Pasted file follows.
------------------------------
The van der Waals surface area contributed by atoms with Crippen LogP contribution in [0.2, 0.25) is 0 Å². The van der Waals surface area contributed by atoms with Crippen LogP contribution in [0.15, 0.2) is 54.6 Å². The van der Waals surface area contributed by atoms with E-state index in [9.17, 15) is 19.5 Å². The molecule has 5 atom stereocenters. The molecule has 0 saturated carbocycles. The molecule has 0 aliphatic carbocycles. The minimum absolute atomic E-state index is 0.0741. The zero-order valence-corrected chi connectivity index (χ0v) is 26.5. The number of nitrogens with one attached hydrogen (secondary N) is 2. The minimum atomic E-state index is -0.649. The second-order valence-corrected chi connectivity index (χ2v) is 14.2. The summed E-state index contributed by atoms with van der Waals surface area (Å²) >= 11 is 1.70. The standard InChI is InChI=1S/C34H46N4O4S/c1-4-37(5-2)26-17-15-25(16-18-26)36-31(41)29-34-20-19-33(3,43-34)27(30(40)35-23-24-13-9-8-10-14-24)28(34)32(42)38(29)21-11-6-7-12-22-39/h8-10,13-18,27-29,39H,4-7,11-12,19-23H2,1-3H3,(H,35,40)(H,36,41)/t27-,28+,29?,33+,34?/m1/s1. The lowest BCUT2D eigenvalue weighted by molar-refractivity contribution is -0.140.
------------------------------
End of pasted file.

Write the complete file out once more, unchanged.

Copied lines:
The van der Waals surface area contributed by atoms with Crippen LogP contribution in [0.2, 0.25) is 0 Å². The van der Waals surface area contributed by atoms with Crippen LogP contribution in [0.15, 0.2) is 54.6 Å². The van der Waals surface area contributed by atoms with E-state index in [9.17, 15) is 19.5 Å². The molecule has 5 atom stereocenters. The molecule has 0 saturated carbocycles. The molecule has 0 aliphatic carbocycles. The minimum absolute atomic E-state index is 0.0741. The zero-order valence-corrected chi connectivity index (χ0v) is 26.5. The number of nitrogens with one attached hydrogen (secondary N) is 2. The minimum atomic E-state index is -0.649. The second-order valence-corrected chi connectivity index (χ2v) is 14.2. The summed E-state index contributed by atoms with van der Waals surface area (Å²) >= 11 is 1.70. The standard InChI is InChI=1S/C34H46N4O4S/c1-4-37(5-2)26-17-15-25(16-18-26)36-31(41)29-34-20-19-33(3,43-34)27(30(40)35-23-24-13-9-8-10-14-24)28(34)32(42)38(29)21-11-6-7-12-22-39/h8-10,13-18,27-29,39H,4-7,11-12,19-23H2,1-3H3,(H,35,40)(H,36,41)/t27-,28+,29?,33+,34?/m1/s1. The lowest BCUT2D eigenvalue weighted by molar-refractivity contribution is -0.140.